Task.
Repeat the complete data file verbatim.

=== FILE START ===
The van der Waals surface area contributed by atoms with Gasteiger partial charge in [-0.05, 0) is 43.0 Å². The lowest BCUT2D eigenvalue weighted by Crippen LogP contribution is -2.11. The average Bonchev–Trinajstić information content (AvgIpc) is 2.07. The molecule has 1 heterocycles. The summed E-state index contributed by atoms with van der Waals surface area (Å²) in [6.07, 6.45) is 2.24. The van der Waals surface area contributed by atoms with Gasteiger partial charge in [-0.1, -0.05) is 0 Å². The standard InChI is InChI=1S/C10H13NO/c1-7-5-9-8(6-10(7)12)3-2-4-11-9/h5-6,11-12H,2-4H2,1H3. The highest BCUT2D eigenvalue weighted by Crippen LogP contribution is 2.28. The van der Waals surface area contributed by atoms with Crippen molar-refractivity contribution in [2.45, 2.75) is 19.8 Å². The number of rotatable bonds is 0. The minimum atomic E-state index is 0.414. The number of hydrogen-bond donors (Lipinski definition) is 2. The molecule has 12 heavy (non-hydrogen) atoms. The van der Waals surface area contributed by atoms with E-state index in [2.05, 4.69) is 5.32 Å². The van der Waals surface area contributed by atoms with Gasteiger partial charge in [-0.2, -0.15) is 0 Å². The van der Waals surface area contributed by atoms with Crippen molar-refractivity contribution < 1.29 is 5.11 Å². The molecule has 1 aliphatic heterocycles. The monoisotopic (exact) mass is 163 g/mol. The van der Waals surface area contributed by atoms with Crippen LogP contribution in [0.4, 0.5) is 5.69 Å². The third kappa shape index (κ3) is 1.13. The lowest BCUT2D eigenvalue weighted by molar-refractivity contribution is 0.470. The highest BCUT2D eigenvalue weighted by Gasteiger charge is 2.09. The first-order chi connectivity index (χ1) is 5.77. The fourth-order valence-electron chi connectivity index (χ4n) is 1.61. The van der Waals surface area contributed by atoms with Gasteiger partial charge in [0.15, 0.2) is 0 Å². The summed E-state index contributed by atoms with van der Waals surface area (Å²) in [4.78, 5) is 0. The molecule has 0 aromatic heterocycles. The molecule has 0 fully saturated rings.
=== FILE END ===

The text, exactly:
The van der Waals surface area contributed by atoms with Gasteiger partial charge in [-0.05, 0) is 43.0 Å². The lowest BCUT2D eigenvalue weighted by Crippen LogP contribution is -2.11. The average Bonchev–Trinajstić information content (AvgIpc) is 2.07. The molecule has 1 heterocycles. The summed E-state index contributed by atoms with van der Waals surface area (Å²) in [6.07, 6.45) is 2.24. The van der Waals surface area contributed by atoms with Gasteiger partial charge in [-0.1, -0.05) is 0 Å². The standard InChI is InChI=1S/C10H13NO/c1-7-5-9-8(6-10(7)12)3-2-4-11-9/h5-6,11-12H,2-4H2,1H3. The highest BCUT2D eigenvalue weighted by Crippen LogP contribution is 2.28. The van der Waals surface area contributed by atoms with Crippen molar-refractivity contribution in [2.45, 2.75) is 19.8 Å². The number of rotatable bonds is 0. The minimum atomic E-state index is 0.414. The number of hydrogen-bond donors (Lipinski definition) is 2. The molecule has 12 heavy (non-hydrogen) atoms. The van der Waals surface area contributed by atoms with E-state index in [2.05, 4.69) is 5.32 Å². The van der Waals surface area contributed by atoms with Gasteiger partial charge in [-0.2, -0.15) is 0 Å². The van der Waals surface area contributed by atoms with Crippen molar-refractivity contribution < 1.29 is 5.11 Å². The molecule has 1 aliphatic heterocycles. The monoisotopic (exact) mass is 163 g/mol. The van der Waals surface area contributed by atoms with Crippen LogP contribution in [0.4, 0.5) is 5.69 Å². The third kappa shape index (κ3) is 1.13. The lowest BCUT2D eigenvalue weighted by molar-refractivity contribution is 0.470. The highest BCUT2D eigenvalue weighted by Gasteiger charge is 2.09. The first-order chi connectivity index (χ1) is 5.77. The fourth-order valence-electron chi connectivity index (χ4n) is 1.61. The van der Waals surface area contributed by atoms with Gasteiger partial charge in [0.15, 0.2) is 0 Å². The summed E-state index contributed by atoms with van der Waals surface area (Å²) in [4.78, 5) is 0. The molecule has 0 aromatic heterocycles. The molecule has 0 fully saturated rings.